When the cloud-based data broker, ZoomInfo, went public earlier this year its initial offering raised more than 900 million. To be sure, a nearly billion-dollar IPO is notable in its own right, but the sum is significant for another reason as well: it underscores the undeniably important role data plays in today’s business world.
Largely used to fuel sales and marketing activities, bygone are the days of using the yellow pages to find new prospects. On the contrary, sales data has emerged front and center as today’s most essential sales tool — and essential it is; 89% of today’s sellers say that quality data is ‘important‘, with another 63% saying it is ‘very important.’
So important, in fact, a standard subscription for ZoomInfo comes with an annual sticker price of $24,000. But with so many options for reaching buyers, including more economic options such as LinkedIn SalesNavigator, why are sales executives willing to foot such a large bill for the best data? The obvious answer that better data will yield more sales only tells half the story; the other consideration — what happens when my team uses bad data?
From Macro to Micro
To zoom in on the costs of bad prospecting data (no pun intended) we will analyze a fictitious inside sales team composed of three full-time Sales Development Representatives. For the uninitiated, a Sales Development Representative (SDR) is a specialized inside sales rep who focuses exclusively on creating top of funnel opportunities, typically through a high volume of cold calls. For the sake of simplicity, we will assume the SDRs are making a flat $50,000 salary and average 12 dials per hour, 8 hours a day. We will also assume an average of 21.83 working days per month.
In this example, a 98% accurate prospecting list would still produce approximately five inaccurate leads per day for the team, amounting to 29 minutes (.48 hours) of wasted calling time. Not great, but a certain amount of inaccurate data is expected and five inaccurate records is far from catastrophic. But, what happens when we recognize a conservative data-decay of 2% per month?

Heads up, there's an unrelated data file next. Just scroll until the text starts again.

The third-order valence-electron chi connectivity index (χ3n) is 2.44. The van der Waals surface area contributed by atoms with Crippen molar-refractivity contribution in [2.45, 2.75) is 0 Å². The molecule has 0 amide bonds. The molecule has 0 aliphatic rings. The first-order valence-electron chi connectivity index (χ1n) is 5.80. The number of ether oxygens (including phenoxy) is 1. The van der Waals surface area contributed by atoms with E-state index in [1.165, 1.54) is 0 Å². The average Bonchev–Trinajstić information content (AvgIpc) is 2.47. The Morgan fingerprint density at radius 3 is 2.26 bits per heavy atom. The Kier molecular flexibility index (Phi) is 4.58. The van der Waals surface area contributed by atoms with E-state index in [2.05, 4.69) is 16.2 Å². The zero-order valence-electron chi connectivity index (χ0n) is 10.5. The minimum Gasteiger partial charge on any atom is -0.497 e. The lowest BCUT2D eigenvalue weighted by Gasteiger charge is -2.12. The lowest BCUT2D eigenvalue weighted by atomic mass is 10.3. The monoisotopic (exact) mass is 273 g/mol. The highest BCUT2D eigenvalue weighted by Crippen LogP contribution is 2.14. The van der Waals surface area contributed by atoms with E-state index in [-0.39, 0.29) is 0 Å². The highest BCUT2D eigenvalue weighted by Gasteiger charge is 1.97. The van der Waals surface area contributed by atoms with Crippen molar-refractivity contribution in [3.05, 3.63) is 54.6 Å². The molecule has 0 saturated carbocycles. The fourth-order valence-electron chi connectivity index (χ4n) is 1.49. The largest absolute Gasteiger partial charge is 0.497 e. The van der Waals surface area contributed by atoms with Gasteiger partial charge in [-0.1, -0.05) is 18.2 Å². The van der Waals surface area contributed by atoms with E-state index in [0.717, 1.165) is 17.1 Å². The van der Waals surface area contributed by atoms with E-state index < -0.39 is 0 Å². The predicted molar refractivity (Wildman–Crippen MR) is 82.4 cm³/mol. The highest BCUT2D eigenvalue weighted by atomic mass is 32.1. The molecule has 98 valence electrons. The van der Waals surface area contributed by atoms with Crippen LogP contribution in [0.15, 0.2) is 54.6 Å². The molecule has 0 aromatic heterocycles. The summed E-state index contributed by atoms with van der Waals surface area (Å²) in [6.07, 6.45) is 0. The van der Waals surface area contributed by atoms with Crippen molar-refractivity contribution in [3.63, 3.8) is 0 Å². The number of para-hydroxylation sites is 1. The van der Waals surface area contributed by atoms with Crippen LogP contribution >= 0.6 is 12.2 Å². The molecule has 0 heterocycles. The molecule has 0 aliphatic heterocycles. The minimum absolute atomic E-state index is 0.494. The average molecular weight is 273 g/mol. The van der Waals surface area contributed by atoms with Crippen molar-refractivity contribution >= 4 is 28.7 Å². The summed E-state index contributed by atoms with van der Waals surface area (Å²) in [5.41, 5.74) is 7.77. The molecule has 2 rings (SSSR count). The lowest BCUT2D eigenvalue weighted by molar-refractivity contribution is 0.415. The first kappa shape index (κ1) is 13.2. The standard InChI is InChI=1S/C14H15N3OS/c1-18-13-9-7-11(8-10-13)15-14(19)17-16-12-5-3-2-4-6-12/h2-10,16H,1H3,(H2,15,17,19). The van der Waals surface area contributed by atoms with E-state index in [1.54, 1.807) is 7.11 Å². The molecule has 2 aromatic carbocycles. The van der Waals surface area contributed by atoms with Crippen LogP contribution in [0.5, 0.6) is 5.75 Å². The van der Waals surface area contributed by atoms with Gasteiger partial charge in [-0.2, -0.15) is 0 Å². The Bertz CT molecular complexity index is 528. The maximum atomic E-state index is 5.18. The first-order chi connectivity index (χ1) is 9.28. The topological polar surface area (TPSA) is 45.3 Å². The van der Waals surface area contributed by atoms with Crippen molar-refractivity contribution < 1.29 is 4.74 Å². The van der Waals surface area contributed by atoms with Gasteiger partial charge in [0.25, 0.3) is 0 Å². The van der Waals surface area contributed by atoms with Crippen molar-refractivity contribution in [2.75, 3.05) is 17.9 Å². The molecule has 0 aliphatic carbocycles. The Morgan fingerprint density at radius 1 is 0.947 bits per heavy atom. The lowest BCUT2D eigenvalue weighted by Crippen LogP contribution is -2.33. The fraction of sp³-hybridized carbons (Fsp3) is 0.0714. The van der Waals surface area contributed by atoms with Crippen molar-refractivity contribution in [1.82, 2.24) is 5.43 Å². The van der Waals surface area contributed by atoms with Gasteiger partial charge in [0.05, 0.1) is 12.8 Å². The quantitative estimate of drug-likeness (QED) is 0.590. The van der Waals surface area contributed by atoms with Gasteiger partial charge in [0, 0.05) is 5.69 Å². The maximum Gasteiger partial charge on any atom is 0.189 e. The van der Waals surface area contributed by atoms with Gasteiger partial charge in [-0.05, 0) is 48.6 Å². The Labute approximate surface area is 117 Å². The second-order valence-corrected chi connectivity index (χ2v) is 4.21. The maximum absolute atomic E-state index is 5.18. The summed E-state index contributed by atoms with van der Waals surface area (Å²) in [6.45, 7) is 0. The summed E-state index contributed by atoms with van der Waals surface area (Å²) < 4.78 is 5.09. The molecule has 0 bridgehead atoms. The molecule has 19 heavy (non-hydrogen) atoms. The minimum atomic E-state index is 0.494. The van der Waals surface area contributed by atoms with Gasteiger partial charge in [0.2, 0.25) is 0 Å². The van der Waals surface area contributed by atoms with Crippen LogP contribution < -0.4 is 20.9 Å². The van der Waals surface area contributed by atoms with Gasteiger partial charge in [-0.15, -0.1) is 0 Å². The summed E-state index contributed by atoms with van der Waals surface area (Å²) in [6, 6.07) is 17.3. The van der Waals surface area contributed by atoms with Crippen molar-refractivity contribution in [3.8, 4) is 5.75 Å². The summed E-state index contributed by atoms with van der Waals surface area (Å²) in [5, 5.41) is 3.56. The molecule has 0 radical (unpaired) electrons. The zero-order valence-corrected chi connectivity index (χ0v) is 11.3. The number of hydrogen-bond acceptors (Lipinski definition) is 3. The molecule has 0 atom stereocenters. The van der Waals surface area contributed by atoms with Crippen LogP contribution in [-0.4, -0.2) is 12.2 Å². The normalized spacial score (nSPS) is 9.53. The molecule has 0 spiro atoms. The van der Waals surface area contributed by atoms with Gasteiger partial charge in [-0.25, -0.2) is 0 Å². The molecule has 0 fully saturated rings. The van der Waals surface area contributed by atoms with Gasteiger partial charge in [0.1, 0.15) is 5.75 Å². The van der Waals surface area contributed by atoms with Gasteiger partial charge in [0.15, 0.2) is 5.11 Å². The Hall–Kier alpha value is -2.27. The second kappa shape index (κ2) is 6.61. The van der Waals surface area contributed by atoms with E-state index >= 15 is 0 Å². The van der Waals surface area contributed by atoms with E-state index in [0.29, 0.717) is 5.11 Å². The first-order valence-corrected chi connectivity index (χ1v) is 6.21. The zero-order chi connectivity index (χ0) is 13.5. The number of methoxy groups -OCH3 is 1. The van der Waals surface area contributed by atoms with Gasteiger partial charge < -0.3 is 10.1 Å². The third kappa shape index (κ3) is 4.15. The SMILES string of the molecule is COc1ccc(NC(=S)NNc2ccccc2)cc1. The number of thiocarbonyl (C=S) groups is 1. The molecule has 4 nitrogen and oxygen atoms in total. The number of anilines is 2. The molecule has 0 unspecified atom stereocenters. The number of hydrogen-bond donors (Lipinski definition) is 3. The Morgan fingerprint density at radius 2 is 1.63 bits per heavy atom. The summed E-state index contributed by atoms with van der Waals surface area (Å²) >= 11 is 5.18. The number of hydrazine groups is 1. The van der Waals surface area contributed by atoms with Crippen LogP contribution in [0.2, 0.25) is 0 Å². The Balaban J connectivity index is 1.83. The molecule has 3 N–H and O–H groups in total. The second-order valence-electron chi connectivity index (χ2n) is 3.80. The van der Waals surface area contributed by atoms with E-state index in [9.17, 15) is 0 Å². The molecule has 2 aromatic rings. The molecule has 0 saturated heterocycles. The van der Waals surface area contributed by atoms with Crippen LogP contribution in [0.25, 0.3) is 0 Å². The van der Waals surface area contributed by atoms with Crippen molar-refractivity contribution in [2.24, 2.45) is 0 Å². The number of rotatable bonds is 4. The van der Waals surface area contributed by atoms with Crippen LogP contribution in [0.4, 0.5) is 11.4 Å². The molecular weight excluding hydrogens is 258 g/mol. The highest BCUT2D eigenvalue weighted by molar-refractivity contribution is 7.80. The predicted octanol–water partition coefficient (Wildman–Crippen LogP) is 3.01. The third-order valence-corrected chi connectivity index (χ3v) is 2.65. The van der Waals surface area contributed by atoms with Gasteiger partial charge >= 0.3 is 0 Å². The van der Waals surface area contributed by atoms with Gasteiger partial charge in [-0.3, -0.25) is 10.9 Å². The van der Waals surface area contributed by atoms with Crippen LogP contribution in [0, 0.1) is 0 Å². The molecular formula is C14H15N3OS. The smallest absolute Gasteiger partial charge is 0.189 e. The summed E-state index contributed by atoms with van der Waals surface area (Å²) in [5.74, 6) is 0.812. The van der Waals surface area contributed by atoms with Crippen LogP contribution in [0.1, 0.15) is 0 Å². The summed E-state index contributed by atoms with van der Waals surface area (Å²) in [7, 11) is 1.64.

In this example, by the end of the year, the SDR team is wasting 317 minutes (5.28 hours) each day calling inaccurate leads! Over the course of December, the same SDR team will have wasted more than 115 hours of time — roughly equal to $2,750 in wages.
When calculated annually, the figures become more worrisome with this hypothetical SDR team spending 780 hours (about 12% of the total working hours) calling on inaccurate data. This translates to $18,600 in compensation for work which has a zero-chance of driving positive sales outcomes.
Justifying the Cost
As we demonstrated above, the cost of bad prospecting data quickly begins to outweigh any potential savings from using low-quality sources. Although the annual wasted wages don’t outright pay for the cost of a ZoomInfo subscription, it comes close ($18,000 vs. $24,000).
Likewise, there are other costs associated with low quality data which are hard to quantify in our model. Examples include, opportunity cost, low morale, employee turnover, and a damaged brand reputation. Considering the average cost to hire an employee is $4,129 and the typical turnover time is more than 40 days, these “hidden” costs can quickly add up.
At the end of the day, sales leaders must carefully consider all the costs of using sub-par tools, including their sales data — and if data is the substance that fuels your sales team, sales leaders would be wise to consider the old saying, “you are what you eat.”